Once again, we see online sources eclipsing old-school references. Professional services purchasers are evaluating experts according to their websites and blogs, as well as turning to colleagues and other professionals in their networks on LinkedIn.
For buyers, again, the core advantage of online sources is the range and easy availability of information. A buyer no longer has to hear about an expert—they can easily see many experts’ work firsthand through educational content. When they turn to colleagues, they can turn to many at once on social media (or online reviews).
This advantage for buyers is an opportunity for professional services providers. By sharing your expertise online, you may not only raise visibility but persuade prospective buyers of your knowledge and skills before you ever speak with them.
The benefits of a Visible Expert
We’ve considered how purchasers find and evaluate experts. But it’s also worth considering the other end of the story. After a buyer identifies and engages a Visible Expert, what do they perceive as the top benefits of the engagement?
These results are telling. Buyers name an average of 4.6 benefits, the highest among which is “learning just from working with them.”
Visible Experts solve the problem at hand, but they also educate, and that education represents their true and highest value in the long run. These buyers may not have engaged experts with new learning at the top of their minds—but in retrospect, it was a massive benefit.
The ability to give a sampling of one’s educational value up-front, before an engagement, is a powerful asset. By educating prospects—either in person or through online sources—experts can share expertise directly.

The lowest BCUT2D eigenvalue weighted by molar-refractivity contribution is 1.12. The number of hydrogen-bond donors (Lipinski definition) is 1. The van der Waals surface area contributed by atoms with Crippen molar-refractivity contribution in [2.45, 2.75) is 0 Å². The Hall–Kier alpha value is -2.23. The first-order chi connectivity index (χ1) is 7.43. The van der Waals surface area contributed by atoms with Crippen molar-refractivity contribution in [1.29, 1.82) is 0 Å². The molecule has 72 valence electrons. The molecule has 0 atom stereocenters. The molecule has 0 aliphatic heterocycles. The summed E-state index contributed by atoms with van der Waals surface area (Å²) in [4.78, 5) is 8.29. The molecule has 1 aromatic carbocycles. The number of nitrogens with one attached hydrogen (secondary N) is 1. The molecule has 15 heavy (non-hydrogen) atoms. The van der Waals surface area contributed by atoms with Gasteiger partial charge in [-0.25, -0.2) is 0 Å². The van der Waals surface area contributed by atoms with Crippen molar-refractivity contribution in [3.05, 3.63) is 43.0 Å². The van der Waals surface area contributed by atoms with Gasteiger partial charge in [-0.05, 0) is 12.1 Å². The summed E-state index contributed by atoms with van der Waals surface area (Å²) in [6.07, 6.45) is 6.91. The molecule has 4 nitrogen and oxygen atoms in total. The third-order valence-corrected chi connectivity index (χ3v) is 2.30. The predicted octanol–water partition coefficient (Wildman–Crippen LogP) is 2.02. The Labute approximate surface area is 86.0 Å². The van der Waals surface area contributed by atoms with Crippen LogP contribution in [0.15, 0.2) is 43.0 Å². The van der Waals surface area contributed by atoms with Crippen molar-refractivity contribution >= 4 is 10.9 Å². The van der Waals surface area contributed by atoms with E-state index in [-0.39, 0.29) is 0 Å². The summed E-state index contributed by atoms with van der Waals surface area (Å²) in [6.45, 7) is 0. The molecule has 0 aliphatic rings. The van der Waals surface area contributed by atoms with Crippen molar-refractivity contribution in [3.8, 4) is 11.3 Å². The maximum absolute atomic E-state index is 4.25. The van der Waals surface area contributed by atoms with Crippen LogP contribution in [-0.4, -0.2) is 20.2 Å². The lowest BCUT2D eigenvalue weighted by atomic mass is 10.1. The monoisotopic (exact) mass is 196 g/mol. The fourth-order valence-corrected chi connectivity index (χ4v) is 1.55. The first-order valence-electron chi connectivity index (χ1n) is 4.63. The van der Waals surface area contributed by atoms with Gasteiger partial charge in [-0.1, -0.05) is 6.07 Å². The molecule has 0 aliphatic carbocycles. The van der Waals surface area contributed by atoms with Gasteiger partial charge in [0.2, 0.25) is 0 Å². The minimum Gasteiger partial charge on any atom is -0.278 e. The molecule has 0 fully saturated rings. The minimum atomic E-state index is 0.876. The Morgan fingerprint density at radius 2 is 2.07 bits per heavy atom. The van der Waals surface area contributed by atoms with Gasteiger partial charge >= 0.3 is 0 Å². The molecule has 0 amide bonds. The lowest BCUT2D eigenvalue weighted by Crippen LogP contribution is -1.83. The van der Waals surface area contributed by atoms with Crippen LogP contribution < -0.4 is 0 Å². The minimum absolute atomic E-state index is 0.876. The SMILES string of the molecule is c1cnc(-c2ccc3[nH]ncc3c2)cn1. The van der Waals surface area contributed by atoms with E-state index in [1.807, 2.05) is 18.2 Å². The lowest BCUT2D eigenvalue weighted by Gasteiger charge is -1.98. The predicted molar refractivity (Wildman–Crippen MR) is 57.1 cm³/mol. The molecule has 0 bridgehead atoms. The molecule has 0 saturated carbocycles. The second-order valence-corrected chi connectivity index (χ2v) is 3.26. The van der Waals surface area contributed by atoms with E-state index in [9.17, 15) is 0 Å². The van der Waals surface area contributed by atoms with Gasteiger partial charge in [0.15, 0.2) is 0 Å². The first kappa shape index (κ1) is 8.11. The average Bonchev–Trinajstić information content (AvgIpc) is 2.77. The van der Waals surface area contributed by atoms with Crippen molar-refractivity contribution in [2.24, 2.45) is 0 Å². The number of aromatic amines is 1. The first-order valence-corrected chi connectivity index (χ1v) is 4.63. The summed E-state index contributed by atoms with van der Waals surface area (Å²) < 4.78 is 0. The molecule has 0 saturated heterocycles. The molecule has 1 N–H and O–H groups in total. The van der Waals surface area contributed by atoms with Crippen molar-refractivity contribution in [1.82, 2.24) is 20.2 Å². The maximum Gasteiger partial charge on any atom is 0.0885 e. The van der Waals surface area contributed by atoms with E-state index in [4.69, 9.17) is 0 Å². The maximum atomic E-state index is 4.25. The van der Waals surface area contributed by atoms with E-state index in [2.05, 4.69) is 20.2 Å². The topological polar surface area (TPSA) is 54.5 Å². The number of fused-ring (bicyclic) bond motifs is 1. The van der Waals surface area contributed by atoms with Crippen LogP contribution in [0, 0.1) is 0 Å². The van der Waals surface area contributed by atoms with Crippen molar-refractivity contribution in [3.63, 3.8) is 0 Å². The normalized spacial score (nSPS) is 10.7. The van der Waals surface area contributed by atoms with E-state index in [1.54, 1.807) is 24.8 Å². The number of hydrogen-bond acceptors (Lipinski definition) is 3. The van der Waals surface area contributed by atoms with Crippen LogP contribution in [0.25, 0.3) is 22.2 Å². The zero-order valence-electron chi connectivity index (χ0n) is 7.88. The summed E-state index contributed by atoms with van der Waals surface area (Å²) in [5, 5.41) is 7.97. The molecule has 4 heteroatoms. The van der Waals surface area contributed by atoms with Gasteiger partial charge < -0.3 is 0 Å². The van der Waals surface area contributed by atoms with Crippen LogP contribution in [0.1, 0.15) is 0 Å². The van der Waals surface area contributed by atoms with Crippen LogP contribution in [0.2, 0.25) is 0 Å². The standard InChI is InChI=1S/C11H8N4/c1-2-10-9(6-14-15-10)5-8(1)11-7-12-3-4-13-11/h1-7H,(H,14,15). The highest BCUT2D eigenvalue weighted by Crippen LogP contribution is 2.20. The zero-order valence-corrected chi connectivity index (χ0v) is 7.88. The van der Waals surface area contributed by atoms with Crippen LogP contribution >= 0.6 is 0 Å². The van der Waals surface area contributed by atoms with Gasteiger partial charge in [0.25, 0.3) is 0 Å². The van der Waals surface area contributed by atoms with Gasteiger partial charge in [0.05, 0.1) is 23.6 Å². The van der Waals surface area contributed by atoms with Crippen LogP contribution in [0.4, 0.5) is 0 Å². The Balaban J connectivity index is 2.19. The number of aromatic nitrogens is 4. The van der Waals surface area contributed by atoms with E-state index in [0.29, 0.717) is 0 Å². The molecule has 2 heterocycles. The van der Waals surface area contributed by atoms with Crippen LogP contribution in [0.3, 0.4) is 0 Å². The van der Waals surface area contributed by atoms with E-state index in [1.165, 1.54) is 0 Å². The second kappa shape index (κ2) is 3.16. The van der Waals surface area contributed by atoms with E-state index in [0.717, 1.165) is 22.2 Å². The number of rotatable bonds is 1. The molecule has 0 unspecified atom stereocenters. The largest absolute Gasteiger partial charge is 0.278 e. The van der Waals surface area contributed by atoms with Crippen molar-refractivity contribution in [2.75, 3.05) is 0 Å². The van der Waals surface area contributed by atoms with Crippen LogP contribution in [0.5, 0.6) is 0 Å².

For those seeking to build an expert reputation and visibility, this means cultivating an active educational presence on blogs, social media, webinars, and other online platforms to share an expert’s educational abilities in an accessible way.
Expert and educator
The talent for education, for making complex ideas understandable in a robust yet accessible way, is at the core of what makes experts visible. Subject-area expertise is crucial, but as far as becoming a Visible Expert is concerned, it’s not the whole story.
A Visible Expert marries subject matter expertise to educational and explanatory power. By making your knowledge and educational ability accessible online, you can join the industry conversation, make it easier for prospects to find you on search engines, and perhaps help them solve problems before you even speak with them.
Audiences who find your solution to a challenge (on your blog, perhaps, or a video tutorial) will understand how you approach challenges, and will recognize the educational value you deliver.
With this kind of ongoing, public engagement with your marketplace, experts may grow more and more visible—and draw more and more attention.
Read other Crazy Egg articles by Lee Frederiksen.
Latest posts by Lee Frederiksen (see all)
- How to Become a Visible Expert in Your Industry - May 22, 2014
- Referrals are Not Enough: How Buyers Evaluate Professional Services - March 28, 2014
- Closing the Perception Gap, Closing the Sale - October 15, 2013